Following is the obituary of Harriette Louise Hughes Curtis that can be found on page171 of the Granite Monthly, Vol 25, No 2, February 1924.
Died at Ashland, January 24th, Harriette Louise Hughes Curtis, in the seventy-seventh year of her age.
It is not often that even in New England one dies at the very home where one was born. And nothing could have seemed stranger than a little girl sitting by her mother's coffin in 1863 (actually it was 1862. >BLH) in the very same room and on the same sofa where her son was to sit by her coffin, than that her body would be taken to that very Virginia to which she has just sent the still preserved letter describing her mother's death to the two brothers in the Union Army.
Her father was Barnet Hughes of Windham, grandson of a lieutenant in the Continental Army. Her mother was Martha Lane Clark of Franklin, whose father was president of the New Hampshire Senate. She was a descendant of the first white family in New Hampshire, the Hiltons; of General Dearborn, commander-in-Chief of the United States Army in the 1812 war, of Governor Dudley of Massachusetts Bay, through whom she went back to King Francis First of France, whose daughter married Earl Dudley. By this connection, like many other New Hampshire folks of unmistakable Yankee lineage, she was a descendant of Charlemagne.
At the age of 20 she married Charles A. Curtis, an officer of the regular army, who had the unique distinction of being a graduate of both Norwich University in Vermont and Bowdoin College in Maine, who was once President of Norwich University and died a member of the faculty of the University of Wisconsin. The day of the wedding she set out for the Far West. She rode in a wagon train from Leavenworth, Kansas, to Ft Sumner, New Mexico. The great herds of buffalo still covered the plains, herds of antelope, droves of wild horses, packs of Wolves, cavalcades of Indians were often in sight. Indian wars had not ceased. She saw her husband brought in the door with an arrow in his ribs. When the first child was a few months old, the Navajos, on whose reservation she lived, revolted. Lulled by confidence, the garrison had become reduced to one hundred soldiers, who with forty clerks, constituted the force her husband commanded, for though only a lieutenant he happened to be the ranking officer. Three thousand warriors surrounded the fort. On three successive nights, a friendly Indian brought word they would be attacked that night. With the air resounding all night with the din of the war dance, the young mother would at intervals call down the stairs to the soldier standing at the door, "Do you think they are going to attack?" The Indians could not agree on a plan of attack and on the fourth morning a regiment of cavalry galloped in and the Indians returned to allegiance. She was on the fringe of fighting for several years. She was with the column which marched to the settlement that is now the big city of Pueblo, Colorado, and saw lying on the ground, scalped, the sixteen people who had been the white inhabitants the night before. >Granite Monthly, v56, p171, Feb 1924.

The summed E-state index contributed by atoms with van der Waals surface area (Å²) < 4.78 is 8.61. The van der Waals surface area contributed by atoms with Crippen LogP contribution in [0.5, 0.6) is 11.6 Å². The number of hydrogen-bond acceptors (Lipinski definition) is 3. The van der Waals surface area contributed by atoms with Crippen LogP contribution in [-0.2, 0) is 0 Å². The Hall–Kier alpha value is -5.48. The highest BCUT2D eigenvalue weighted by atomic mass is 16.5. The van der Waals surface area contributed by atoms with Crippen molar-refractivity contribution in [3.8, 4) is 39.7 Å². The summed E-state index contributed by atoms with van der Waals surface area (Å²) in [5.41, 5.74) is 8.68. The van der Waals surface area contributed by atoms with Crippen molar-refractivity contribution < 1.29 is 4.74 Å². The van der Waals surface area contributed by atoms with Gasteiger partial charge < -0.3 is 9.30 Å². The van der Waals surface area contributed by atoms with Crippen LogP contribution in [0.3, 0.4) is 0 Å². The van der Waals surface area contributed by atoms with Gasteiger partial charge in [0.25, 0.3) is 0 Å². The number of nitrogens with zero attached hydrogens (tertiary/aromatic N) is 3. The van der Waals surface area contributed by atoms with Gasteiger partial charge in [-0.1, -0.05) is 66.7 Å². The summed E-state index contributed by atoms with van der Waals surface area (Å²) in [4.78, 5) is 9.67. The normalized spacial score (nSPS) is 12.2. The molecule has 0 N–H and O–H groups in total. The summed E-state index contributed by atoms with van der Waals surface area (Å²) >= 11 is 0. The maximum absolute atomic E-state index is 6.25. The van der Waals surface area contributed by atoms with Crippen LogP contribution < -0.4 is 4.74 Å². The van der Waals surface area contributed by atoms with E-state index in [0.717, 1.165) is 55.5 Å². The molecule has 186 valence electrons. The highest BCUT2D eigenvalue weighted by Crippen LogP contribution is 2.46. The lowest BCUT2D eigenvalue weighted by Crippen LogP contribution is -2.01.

Barnet Hughes (1813 - 1886)
Martha Lane Clark Hughes (1816 - 1862)
Charles Albert Curtis (1835 - 1907)*
Warden/Wardon Allen Curtis (1867 - 1940)*
Francis Marion Hughes (1838 - 1916)*
Mary Jane Hughes Clark (1842 - 1907)*
George Kendall Hughes (1844 - 1864)*
Harriette Louise Hughes Curtis (1846 - 1924)
James Barnet Hughes (1852 - 1925)*
John Cutting Hughes (1859 - 1931)*
Lucy Ashland Hughes Cheney (1868 - 1946)**
Frederic William Hughes (1872 - 1872)**
Note: Widow Of Chas A
Arlington National Cemetery
Plot: Sec: SN, Site: 1614
Created by: BL Hughes
Record added: Nov 04, 2006
Find A Grave Memorial# 16457804